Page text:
I don't think that works out, and the attempt is confusing cosmological redshift with doppler and gravitational. As you yourself surmise, the redshift is larger than just the intrinsic doppler shift (except for nearby galaxies).

Gravitational redshift is a loss of energy for the photon as it climbs a gravity "potential well" from lower to higher potential energies. [ http://gfm.cii.fc.ul.pt/events/lecture_series/general_relativity/gfm-general_relativity-lecture4.pdf ] And indeed, when the universe expands the gravitational potential energy increases, I think. But the cosmological redshift is simpler understood as a geometric effect, see the equations in the first link.

Yes, it is. If you also visualize the space in between as a coordinate grid, new points are inserted in the grid as space expands. That is how the photons are stretched. This parallel visualization is how Susskind does it in his youtube Standford Lectures in cosmology, highly recommended. (You would want to watch the latest series, the subject moves quickly.)

Now, if you think about it as energy exchange, you expect gravitational redshift. (See above.) But energy isn't well defined in general relativity*, and you have to think about those expanding boxes. It is easier to use the correct physics and expect that the photons will loose energy as they redshift and shrug away such consequences on general relativity grounds.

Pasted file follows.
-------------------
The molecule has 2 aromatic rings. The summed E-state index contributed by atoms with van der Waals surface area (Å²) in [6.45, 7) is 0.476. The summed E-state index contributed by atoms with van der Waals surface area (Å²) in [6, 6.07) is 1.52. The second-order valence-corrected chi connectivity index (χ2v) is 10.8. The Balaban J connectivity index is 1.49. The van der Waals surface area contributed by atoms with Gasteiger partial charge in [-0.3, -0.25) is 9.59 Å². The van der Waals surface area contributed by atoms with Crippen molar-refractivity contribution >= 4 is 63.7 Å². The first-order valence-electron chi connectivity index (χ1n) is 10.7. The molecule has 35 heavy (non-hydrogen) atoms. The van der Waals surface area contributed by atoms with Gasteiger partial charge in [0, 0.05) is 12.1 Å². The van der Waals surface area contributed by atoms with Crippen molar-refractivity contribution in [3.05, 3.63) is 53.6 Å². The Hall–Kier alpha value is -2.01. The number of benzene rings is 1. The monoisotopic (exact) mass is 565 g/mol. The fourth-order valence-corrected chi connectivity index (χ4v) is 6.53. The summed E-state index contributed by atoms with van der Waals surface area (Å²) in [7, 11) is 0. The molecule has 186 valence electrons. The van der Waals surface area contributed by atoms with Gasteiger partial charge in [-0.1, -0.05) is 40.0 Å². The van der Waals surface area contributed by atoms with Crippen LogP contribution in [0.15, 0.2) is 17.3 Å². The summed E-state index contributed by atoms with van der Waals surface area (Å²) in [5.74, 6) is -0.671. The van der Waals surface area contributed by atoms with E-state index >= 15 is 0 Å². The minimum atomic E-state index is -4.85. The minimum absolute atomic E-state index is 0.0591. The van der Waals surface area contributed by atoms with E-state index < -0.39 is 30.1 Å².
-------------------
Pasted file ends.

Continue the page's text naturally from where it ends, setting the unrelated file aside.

*Under very wide constraints you can see energy in GR as conserved, locally and globally, as gravitational potential energy balances other terms. I've seen a paper that claims that it works out throughout (non-quantum, classical) black holes even.

Similarly a FRW universe such as ours can be seen as zero energy, locally and globally, where energy conservation is gravitational potential energy balanced by dark energy pressure terms and other terms, et cetera, and dynamical system behavior is zero energy.